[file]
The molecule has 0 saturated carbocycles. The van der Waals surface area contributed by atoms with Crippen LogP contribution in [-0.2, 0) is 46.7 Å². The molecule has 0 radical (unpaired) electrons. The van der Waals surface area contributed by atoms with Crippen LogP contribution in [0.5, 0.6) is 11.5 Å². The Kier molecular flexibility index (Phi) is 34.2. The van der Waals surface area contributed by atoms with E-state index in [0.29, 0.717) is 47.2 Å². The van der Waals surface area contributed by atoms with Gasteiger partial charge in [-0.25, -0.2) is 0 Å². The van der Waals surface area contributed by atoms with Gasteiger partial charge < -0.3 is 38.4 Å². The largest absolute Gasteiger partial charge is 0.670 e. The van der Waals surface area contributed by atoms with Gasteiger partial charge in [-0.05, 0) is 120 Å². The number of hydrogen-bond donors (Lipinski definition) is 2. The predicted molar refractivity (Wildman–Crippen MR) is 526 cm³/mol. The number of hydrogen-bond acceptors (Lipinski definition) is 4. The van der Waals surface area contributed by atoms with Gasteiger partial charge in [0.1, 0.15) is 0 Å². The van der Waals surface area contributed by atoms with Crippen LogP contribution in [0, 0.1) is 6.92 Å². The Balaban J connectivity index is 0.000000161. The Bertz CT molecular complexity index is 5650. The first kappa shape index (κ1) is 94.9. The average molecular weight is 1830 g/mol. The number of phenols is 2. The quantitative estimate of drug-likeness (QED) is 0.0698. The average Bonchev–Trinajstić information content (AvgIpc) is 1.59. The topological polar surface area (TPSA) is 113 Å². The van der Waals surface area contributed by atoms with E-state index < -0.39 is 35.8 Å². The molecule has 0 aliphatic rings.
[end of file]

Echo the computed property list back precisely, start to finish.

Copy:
The molecule has 0 saturated carbocycles. The van der Waals surface area contributed by atoms with Crippen LogP contribution in [-0.2, 0) is 46.7 Å². The molecule has 0 radical (unpaired) electrons. The van der Waals surface area contributed by atoms with Crippen LogP contribution in [0.5, 0.6) is 11.5 Å². The Kier molecular flexibility index (Phi) is 34.2. The van der Waals surface area contributed by atoms with E-state index in [0.29, 0.717) is 47.2 Å². The van der Waals surface area contributed by atoms with Gasteiger partial charge in [-0.25, -0.2) is 0 Å². The van der Waals surface area contributed by atoms with Gasteiger partial charge < -0.3 is 38.4 Å². The largest absolute Gasteiger partial charge is 0.670 e. The van der Waals surface area contributed by atoms with Gasteiger partial charge in [-0.05, 0) is 120 Å². The number of hydrogen-bond donors (Lipinski definition) is 2. The predicted molar refractivity (Wildman–Crippen MR) is 526 cm³/mol. The number of hydrogen-bond acceptors (Lipinski definition) is 4. The van der Waals surface area contributed by atoms with Gasteiger partial charge in [0.1, 0.15) is 0 Å². The van der Waals surface area contributed by atoms with Crippen LogP contribution in [0, 0.1) is 6.92 Å². The Balaban J connectivity index is 0.000000161. The Bertz CT molecular complexity index is 5650. The first kappa shape index (κ1) is 94.9. The average molecular weight is 1830 g/mol. The number of phenols is 2. The quantitative estimate of drug-likeness (QED) is 0.0698. The average Bonchev–Trinajstić information content (AvgIpc) is 1.59. The topological polar surface area (TPSA) is 113 Å². The van der Waals surface area contributed by atoms with E-state index < -0.39 is 35.8 Å². The molecule has 0 aliphatic rings.